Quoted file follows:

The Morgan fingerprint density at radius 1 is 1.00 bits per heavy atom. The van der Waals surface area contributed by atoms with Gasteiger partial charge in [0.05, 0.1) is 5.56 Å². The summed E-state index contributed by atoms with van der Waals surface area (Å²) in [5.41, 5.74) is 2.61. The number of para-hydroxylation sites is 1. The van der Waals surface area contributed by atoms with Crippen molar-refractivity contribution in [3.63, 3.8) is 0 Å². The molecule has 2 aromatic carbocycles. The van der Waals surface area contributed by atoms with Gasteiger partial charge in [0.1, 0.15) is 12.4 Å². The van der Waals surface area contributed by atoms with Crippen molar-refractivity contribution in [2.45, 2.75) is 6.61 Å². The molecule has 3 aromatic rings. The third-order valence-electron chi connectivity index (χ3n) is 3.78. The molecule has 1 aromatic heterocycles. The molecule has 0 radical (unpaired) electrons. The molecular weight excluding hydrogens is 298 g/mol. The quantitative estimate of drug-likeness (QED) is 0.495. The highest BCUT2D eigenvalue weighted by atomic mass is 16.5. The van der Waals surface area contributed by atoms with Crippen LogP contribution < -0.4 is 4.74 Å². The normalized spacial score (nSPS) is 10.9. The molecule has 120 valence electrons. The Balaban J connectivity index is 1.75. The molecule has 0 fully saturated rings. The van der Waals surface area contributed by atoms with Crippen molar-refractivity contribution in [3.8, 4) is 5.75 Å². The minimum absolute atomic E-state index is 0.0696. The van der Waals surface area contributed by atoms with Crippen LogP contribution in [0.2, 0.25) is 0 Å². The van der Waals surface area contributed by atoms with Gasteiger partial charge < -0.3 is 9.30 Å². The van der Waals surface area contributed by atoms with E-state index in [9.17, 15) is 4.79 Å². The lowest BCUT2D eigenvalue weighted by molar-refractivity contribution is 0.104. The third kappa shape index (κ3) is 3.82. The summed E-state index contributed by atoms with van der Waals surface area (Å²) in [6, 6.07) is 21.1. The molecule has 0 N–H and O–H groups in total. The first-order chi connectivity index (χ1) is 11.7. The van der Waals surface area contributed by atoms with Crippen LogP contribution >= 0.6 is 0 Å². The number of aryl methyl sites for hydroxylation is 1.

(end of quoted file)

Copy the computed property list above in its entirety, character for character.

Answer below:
The Morgan fingerprint density at radius 1 is 1.00 bits per heavy atom. The van der Waals surface area contributed by atoms with Gasteiger partial charge in [0.05, 0.1) is 5.56 Å². The summed E-state index contributed by atoms with van der Waals surface area (Å²) in [5.41, 5.74) is 2.61. The number of para-hydroxylation sites is 1. The van der Waals surface area contributed by atoms with Crippen molar-refractivity contribution in [3.63, 3.8) is 0 Å². The molecule has 2 aromatic carbocycles. The van der Waals surface area contributed by atoms with Gasteiger partial charge in [0.1, 0.15) is 12.4 Å². The van der Waals surface area contributed by atoms with Crippen molar-refractivity contribution in [2.45, 2.75) is 6.61 Å². The molecule has 3 aromatic rings. The third-order valence-electron chi connectivity index (χ3n) is 3.78. The molecule has 1 aromatic heterocycles. The molecule has 0 radical (unpaired) electrons. The molecular weight excluding hydrogens is 298 g/mol. The quantitative estimate of drug-likeness (QED) is 0.495. The highest BCUT2D eigenvalue weighted by atomic mass is 16.5. The van der Waals surface area contributed by atoms with Crippen LogP contribution < -0.4 is 4.74 Å². The normalized spacial score (nSPS) is 10.9. The molecule has 120 valence electrons. The Balaban J connectivity index is 1.75. The molecule has 0 fully saturated rings. The van der Waals surface area contributed by atoms with Crippen molar-refractivity contribution in [3.8, 4) is 5.75 Å². The minimum absolute atomic E-state index is 0.0696. The van der Waals surface area contributed by atoms with Crippen LogP contribution in [0.2, 0.25) is 0 Å². The van der Waals surface area contributed by atoms with Gasteiger partial charge < -0.3 is 9.30 Å². The van der Waals surface area contributed by atoms with E-state index in [9.17, 15) is 4.79 Å². The lowest BCUT2D eigenvalue weighted by molar-refractivity contribution is 0.104. The third kappa shape index (κ3) is 3.82. The summed E-state index contributed by atoms with van der Waals surface area (Å²) in [6, 6.07) is 21.1. The molecule has 0 N–H and O–H groups in total. The first-order chi connectivity index (χ1) is 11.7. The van der Waals surface area contributed by atoms with Crippen LogP contribution >= 0.6 is 0 Å². The number of aryl methyl sites for hydroxylation is 1.